I knew a man who was not good at handling problems, something I found to be true as I got to know him. Issues troubling his wife, which only turned into frustratingly short, one-sided conversations with him, resulted in things she would not bring up. Left to work out her troubles on her own, she made other plans. She left her husband and filed for divorce.

He was shocked. He should not have been.

Isn’t this often the case, that we don’t want to talk about things, not simply because we don’t want to face them, but because we feel ill-equipped to address them, which contributes to their seeming to be insurmountable? “Maybe, it will just go away,” winds up sounding pretty good.

When I was a pastor, I sat several times with all of the couples I was about to join in marriage. One of our sessions was discussing communication, and one of the topics in that chat was the handling of problems. I asserted that not only do problems not have to drive apart couples, but the addressing and solving of them will serve to drive them to each other and strengthen their bond.

Julie and I are a walking, talking example of the truth of this.

Besides our bond of love, there are other keys as to why Julie and I succeeded, which are vital to all communication, especially when issues are challenging. When I opened up to Julie, I knew these things, that she would

  • remain calm, and
  • listen to me, and
  • not quickly or unfairly judge me or the situation, and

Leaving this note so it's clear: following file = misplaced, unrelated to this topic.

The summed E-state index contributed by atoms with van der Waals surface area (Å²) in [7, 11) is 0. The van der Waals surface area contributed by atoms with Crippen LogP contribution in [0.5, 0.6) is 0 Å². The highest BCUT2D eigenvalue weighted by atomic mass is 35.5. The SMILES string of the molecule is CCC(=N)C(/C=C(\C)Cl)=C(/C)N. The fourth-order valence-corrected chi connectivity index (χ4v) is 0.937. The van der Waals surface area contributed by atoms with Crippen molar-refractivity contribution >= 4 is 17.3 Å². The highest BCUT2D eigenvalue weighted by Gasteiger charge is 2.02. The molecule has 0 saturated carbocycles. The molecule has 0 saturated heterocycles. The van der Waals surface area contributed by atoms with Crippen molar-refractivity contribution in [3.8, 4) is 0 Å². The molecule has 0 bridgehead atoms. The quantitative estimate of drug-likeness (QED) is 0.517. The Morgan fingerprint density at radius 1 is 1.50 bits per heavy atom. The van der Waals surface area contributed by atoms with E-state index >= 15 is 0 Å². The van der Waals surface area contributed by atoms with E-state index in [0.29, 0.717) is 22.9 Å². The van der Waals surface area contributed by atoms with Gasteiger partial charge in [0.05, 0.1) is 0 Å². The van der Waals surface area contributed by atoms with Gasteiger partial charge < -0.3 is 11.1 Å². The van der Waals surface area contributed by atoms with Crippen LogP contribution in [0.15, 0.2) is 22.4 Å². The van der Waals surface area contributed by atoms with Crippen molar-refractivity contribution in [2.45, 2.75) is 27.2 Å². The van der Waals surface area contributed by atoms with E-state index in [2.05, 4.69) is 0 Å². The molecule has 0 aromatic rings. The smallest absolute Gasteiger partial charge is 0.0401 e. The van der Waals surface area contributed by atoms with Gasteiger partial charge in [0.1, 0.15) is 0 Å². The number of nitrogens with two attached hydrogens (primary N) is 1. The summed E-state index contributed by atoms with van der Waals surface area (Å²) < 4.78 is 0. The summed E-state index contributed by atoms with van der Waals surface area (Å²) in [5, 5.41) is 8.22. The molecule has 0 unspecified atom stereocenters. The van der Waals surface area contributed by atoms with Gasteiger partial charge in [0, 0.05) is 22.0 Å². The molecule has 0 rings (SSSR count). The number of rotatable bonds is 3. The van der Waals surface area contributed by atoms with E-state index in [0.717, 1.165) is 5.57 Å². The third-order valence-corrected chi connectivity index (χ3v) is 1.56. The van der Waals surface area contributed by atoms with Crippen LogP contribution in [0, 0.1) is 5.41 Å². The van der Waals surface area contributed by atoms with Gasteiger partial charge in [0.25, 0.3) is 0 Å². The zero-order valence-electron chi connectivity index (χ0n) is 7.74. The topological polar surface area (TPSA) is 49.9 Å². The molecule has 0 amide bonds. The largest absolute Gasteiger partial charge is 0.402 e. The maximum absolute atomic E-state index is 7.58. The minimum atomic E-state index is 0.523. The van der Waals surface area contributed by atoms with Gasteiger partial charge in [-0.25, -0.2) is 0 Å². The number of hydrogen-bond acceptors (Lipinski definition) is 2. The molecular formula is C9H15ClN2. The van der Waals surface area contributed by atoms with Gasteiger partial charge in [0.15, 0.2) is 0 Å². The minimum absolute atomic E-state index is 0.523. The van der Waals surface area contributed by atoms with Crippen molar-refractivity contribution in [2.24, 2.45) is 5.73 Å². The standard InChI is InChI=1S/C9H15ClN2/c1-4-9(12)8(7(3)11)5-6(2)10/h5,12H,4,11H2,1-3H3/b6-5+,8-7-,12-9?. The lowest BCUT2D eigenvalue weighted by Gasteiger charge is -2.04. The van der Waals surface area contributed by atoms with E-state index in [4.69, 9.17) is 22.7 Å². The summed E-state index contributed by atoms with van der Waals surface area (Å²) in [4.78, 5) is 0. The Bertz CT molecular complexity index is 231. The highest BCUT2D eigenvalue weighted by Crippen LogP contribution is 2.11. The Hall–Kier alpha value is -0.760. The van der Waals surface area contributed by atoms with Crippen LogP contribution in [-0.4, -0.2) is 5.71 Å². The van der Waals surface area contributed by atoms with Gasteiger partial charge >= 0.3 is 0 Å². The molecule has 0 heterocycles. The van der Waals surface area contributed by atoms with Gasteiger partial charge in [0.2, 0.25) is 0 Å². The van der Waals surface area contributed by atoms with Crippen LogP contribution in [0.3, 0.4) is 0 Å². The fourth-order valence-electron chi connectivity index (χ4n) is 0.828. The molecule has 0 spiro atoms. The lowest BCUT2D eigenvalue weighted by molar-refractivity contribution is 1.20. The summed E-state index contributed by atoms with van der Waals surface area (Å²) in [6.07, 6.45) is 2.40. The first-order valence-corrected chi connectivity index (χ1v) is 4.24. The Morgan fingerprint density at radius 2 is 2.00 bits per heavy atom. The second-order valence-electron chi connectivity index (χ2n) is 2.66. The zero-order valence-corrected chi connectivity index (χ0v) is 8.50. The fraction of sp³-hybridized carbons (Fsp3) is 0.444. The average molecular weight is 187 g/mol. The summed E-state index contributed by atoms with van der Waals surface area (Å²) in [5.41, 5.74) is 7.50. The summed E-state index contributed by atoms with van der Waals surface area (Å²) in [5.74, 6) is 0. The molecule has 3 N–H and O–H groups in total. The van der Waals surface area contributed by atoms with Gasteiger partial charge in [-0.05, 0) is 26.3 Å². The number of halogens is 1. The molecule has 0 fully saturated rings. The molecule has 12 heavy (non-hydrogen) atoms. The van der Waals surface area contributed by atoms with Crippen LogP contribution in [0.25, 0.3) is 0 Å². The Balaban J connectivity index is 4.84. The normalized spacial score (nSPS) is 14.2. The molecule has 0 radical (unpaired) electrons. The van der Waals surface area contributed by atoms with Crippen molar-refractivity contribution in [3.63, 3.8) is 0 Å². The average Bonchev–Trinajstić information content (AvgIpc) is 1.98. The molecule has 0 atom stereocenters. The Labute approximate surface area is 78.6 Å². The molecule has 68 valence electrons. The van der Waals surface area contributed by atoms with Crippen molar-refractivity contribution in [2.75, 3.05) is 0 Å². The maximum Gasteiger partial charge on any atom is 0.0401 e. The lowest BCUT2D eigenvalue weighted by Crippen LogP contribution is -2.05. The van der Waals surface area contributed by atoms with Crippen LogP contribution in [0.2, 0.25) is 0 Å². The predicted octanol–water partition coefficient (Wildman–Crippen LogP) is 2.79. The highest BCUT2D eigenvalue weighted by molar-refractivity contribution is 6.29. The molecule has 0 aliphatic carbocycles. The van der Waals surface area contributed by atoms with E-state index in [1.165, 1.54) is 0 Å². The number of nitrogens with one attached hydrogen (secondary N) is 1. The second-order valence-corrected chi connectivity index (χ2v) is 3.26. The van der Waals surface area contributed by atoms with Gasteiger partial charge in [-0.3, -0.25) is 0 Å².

• care about everything I told her, and
  • have my best interest at heart.

Because I trusted each of these aspects, I was able to open up and be completely honest with Julie. If I would have doubted any of these things, I would very likely have been stifled.

Who wants to expose his heart to a person who explodes in anger?

Who dares to declare her dreams to a person who will only dash them?

Who finds that it will only be a waste of time when things always become about the other person?

It comes down to trust.

It comes down to being trustworthy.

Not only does this go for communication in relationships such as marriage and with family and friends, it also comes into play when we are sick and really should see a doctor, when we have work troubles and ought to involve the boss, and innumerable other of life’s situations. We need people to have proven themselves trustworthy so that we might trust them now, when we are in a serious situation.

When this is the case, we have a shot at succeeding and, even if we still really don’t want to talk about it, we will be able to do so.

6 thoughts on ““I don’t want to talk about it!”

  1. Thank you. I have a church meeting next week with a leader who “doesn’t think there’s anything to talk about.” This gave me confidence to be more open about the issues. I keep thinking about the verses that say “be reconciled to your brother” or “go to him” and talk about the sin or issue.

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  2. Colleen~ Indeed, the same thing is accomplished, only with fewer words and, perhaps for you, more frustration because of it.

    Kathy~ How wonderful for you to take this to heart in the manner you have! Even if, after you speak to the issue, the leader still thinks there is nothing to it, you will have shined Christ when you speak calmly and respectfully.

    The Lord be with you both!

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  3. Well put, Kathy, regarding “bank accounts.” In a marvelous book I recently read, the theologian regularly returned to this fact that we humans love to keep account of things, even in regard to, and to the detriment of, our standing with the Lord, and it does grave harm to us. The author always brings us back to the pure Gospel, that all accounts are paid through the blood of Christ, how we are free in Him. Oh, that we all might revel in this gracious freedom – no record-keeping! – and then go out and live it with our neighbor!